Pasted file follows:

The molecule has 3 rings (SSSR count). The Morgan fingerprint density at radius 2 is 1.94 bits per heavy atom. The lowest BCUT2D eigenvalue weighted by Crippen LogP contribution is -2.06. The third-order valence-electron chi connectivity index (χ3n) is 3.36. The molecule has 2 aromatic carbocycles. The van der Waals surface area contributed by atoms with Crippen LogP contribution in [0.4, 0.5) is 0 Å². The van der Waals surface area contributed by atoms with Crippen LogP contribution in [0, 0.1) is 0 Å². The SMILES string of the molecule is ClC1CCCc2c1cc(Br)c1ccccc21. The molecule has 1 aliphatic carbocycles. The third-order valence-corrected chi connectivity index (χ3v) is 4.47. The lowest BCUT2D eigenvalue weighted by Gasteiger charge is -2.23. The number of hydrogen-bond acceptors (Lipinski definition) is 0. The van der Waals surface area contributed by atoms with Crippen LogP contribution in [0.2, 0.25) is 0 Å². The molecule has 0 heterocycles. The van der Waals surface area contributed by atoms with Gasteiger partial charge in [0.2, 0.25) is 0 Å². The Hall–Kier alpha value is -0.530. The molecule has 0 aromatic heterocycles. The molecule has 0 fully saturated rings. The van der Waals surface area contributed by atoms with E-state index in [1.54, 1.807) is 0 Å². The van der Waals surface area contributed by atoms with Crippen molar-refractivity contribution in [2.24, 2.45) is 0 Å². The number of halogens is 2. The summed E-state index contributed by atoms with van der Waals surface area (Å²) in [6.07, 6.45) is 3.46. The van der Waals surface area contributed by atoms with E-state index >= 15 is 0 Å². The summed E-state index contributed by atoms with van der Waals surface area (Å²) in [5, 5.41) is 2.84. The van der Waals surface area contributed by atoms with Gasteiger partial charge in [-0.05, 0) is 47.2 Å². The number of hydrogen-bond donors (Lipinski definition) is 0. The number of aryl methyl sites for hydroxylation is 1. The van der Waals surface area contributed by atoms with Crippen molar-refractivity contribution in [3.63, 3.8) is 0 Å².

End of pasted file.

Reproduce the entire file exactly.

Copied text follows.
The molecule has 3 rings (SSSR count). The Morgan fingerprint density at radius 2 is 1.94 bits per heavy atom. The lowest BCUT2D eigenvalue weighted by Crippen LogP contribution is -2.06. The third-order valence-electron chi connectivity index (χ3n) is 3.36. The molecule has 2 aromatic carbocycles. The van der Waals surface area contributed by atoms with Crippen LogP contribution in [0.4, 0.5) is 0 Å². The van der Waals surface area contributed by atoms with Crippen LogP contribution in [0, 0.1) is 0 Å². The SMILES string of the molecule is ClC1CCCc2c1cc(Br)c1ccccc21. The molecule has 1 aliphatic carbocycles. The third-order valence-corrected chi connectivity index (χ3v) is 4.47. The lowest BCUT2D eigenvalue weighted by Gasteiger charge is -2.23. The number of hydrogen-bond acceptors (Lipinski definition) is 0. The van der Waals surface area contributed by atoms with Crippen LogP contribution in [0.2, 0.25) is 0 Å². The molecule has 0 heterocycles. The van der Waals surface area contributed by atoms with Gasteiger partial charge in [0.2, 0.25) is 0 Å². The Hall–Kier alpha value is -0.530. The molecule has 0 aromatic heterocycles. The molecule has 0 fully saturated rings. The van der Waals surface area contributed by atoms with E-state index in [1.54, 1.807) is 0 Å². The van der Waals surface area contributed by atoms with Crippen molar-refractivity contribution in [2.24, 2.45) is 0 Å². The number of halogens is 2. The summed E-state index contributed by atoms with van der Waals surface area (Å²) in [6.07, 6.45) is 3.46. The van der Waals surface area contributed by atoms with E-state index >= 15 is 0 Å². The summed E-state index contributed by atoms with van der Waals surface area (Å²) in [5, 5.41) is 2.84. The van der Waals surface area contributed by atoms with Gasteiger partial charge in [-0.05, 0) is 47.2 Å². The number of hydrogen-bond donors (Lipinski definition) is 0. The number of aryl methyl sites for hydroxylation is 1. The van der Waals surface area contributed by atoms with Crippen molar-refractivity contribution in [3.63, 3.8) is 0 Å².